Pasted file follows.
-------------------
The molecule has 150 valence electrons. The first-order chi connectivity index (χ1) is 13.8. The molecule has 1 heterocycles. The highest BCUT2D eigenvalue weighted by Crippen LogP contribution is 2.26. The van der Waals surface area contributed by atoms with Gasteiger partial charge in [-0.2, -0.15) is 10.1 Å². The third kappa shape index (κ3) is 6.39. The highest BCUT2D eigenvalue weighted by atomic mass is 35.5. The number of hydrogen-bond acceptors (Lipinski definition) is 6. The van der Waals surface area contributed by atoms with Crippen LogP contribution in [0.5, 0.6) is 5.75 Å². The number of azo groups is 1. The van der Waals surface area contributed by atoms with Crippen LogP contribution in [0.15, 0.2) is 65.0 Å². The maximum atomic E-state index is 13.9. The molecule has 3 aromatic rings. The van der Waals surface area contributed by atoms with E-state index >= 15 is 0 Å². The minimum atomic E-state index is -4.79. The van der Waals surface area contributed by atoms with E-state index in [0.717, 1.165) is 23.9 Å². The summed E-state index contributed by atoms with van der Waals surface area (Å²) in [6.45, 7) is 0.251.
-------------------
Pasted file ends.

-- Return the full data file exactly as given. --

The molecule has 150 valence electrons. The first-order chi connectivity index (χ1) is 13.8. The molecule has 1 heterocycles. The highest BCUT2D eigenvalue weighted by Crippen LogP contribution is 2.26. The van der Waals surface area contributed by atoms with Gasteiger partial charge in [-0.2, -0.15) is 10.1 Å². The third kappa shape index (κ3) is 6.39. The highest BCUT2D eigenvalue weighted by atomic mass is 35.5. The number of hydrogen-bond acceptors (Lipinski definition) is 6. The van der Waals surface area contributed by atoms with Crippen LogP contribution in [0.5, 0.6) is 5.75 Å². The number of azo groups is 1. The van der Waals surface area contributed by atoms with Crippen LogP contribution in [0.15, 0.2) is 65.0 Å². The maximum atomic E-state index is 13.9. The molecule has 3 aromatic rings. The van der Waals surface area contributed by atoms with E-state index >= 15 is 0 Å². The minimum atomic E-state index is -4.79. The van der Waals surface area contributed by atoms with E-state index in [0.717, 1.165) is 23.9 Å². The summed E-state index contributed by atoms with van der Waals surface area (Å²) in [6.45, 7) is 0.251.